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Bite Marks Are Bad (in food that is)

Posted Jan 27 2009 7:17pm
I had two pieces of gluten free banana bread this morning for breakfast. My wife makes it now and then. This morning I noticed, again, that I don't like the round bite marks left in the previously rectangular bread and feel compelled to bite the tips off so that the bread is returned to its roughly rectangular shape.



I'm the same way with a sandwich (don't get many of them these days) or any square food item. The bite mark seems chaotic and disorderly.


I can only guess that there is a part of the brain that identifies the general shape and properties of a piece of bread as being rectangular or square and another part of the brain that assigns meaning to the bite mark. There are probably still other sections that develop texture, color, etc. All these elements a some how combined by another part of the brain and then forwarded to the frontal lobe so that it can decide what I think "about" it.


In a neurotypical brain, a bite mark in food would usually mean nothing unless you hadn't started eating your food yet. Then it would be a problem, especially if the waiter just set it down in front of you supposedly fresh from the kitchen. Then the executive function of your brain would raise an alarm that some one else had taken a bite out of your food, and would set off a cascade of other reactions.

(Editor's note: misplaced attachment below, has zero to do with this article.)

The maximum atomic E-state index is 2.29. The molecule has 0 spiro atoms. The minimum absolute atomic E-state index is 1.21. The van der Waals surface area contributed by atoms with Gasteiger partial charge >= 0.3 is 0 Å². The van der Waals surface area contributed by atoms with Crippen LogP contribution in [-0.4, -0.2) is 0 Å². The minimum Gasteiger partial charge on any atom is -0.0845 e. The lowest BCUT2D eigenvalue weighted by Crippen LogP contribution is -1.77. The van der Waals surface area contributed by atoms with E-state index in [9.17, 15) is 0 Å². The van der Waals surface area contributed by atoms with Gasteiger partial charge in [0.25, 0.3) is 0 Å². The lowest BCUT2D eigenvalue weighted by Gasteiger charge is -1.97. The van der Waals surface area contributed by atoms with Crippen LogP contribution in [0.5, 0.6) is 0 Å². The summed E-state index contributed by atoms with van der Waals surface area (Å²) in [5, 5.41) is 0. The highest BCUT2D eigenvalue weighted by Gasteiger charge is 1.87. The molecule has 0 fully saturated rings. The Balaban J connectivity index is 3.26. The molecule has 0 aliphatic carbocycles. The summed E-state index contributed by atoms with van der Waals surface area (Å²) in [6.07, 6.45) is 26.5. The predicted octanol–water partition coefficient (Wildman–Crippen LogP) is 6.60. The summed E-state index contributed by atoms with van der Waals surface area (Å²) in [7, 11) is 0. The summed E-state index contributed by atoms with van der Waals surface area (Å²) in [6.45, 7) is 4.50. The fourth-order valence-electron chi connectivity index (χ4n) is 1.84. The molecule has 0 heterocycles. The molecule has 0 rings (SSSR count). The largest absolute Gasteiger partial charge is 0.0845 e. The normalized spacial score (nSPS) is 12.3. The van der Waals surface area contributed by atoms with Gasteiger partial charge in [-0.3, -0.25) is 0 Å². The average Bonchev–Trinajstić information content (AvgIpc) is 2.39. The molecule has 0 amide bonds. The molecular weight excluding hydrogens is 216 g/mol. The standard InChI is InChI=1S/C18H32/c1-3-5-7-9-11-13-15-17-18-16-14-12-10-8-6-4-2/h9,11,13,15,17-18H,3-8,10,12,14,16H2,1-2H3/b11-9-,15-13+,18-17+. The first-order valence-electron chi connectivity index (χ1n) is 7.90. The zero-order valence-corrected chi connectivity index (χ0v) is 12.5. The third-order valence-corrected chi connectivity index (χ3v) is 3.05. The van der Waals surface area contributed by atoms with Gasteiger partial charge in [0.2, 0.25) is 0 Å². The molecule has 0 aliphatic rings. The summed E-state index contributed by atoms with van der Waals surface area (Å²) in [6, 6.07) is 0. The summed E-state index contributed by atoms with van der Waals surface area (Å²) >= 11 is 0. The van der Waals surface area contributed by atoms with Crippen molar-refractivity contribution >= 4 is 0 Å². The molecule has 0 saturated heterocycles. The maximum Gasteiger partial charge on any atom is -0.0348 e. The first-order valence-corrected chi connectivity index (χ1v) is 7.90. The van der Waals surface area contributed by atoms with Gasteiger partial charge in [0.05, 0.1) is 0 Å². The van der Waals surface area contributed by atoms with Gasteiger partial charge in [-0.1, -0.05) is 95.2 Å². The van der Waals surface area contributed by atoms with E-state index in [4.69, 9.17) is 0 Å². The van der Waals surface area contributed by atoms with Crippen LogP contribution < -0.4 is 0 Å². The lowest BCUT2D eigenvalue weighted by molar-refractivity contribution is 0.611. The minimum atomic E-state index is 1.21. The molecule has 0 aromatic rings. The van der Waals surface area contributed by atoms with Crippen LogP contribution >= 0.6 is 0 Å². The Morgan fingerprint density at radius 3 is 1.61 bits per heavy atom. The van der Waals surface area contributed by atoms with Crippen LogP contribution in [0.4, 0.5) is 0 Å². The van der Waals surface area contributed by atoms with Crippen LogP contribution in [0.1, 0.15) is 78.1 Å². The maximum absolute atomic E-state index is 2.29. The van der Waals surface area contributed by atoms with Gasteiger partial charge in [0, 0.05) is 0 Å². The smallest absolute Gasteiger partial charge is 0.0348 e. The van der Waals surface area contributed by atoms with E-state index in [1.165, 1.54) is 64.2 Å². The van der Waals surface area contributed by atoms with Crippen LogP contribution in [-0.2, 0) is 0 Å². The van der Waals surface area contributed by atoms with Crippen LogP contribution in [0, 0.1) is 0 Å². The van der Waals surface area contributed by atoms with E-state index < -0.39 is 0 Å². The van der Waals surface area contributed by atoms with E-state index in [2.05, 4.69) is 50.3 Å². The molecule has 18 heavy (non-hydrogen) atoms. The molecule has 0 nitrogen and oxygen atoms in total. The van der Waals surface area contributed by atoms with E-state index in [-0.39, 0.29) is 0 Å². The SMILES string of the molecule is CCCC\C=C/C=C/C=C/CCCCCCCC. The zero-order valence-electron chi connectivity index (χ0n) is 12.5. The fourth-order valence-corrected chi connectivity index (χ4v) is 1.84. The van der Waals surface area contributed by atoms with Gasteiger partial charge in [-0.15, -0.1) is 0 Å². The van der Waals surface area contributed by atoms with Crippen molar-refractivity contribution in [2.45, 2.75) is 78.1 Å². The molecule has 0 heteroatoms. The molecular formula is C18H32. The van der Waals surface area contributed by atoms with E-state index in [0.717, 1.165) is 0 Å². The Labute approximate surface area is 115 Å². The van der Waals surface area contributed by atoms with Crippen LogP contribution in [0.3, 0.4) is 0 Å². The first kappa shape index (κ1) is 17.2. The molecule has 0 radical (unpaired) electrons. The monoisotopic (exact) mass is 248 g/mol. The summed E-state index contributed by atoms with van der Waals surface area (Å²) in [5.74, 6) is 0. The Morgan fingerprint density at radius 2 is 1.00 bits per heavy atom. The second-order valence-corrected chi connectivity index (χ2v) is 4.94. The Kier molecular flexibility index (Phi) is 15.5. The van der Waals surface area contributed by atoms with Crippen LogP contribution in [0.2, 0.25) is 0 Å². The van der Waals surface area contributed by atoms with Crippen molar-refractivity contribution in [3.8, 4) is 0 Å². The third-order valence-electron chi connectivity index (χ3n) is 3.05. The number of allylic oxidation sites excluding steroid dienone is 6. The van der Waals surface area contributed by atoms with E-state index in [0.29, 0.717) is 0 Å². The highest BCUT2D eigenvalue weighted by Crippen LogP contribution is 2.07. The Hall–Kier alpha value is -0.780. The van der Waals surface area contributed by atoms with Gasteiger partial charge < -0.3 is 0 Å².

So, I think it goes back to the whole sensory integration. I'm guessing that because those of us in the Autism spectrum have a deficit when it comes to integration, that the something isn't getting combined and forwarded correctly to the decision making part of the brain. So, while that bite mark isn't alarming, it is vaguely disquieting. I even out the edges and it feels right again ( of course then I feel just a little neurotic).


Perhaps the message that the bite mark belongs to me is lost in processing. I have a memory of biting the bread and eating it, yet the perhaps the visual image of the bite mark has not been integrated with the other sensory and cognitive memories of biting and eating. So, I know it's my bite mark, but there is a missing "green flag" and it makes me feel a bit uneasy.

Just some guessing based on what little I've read about brain function.


Adam
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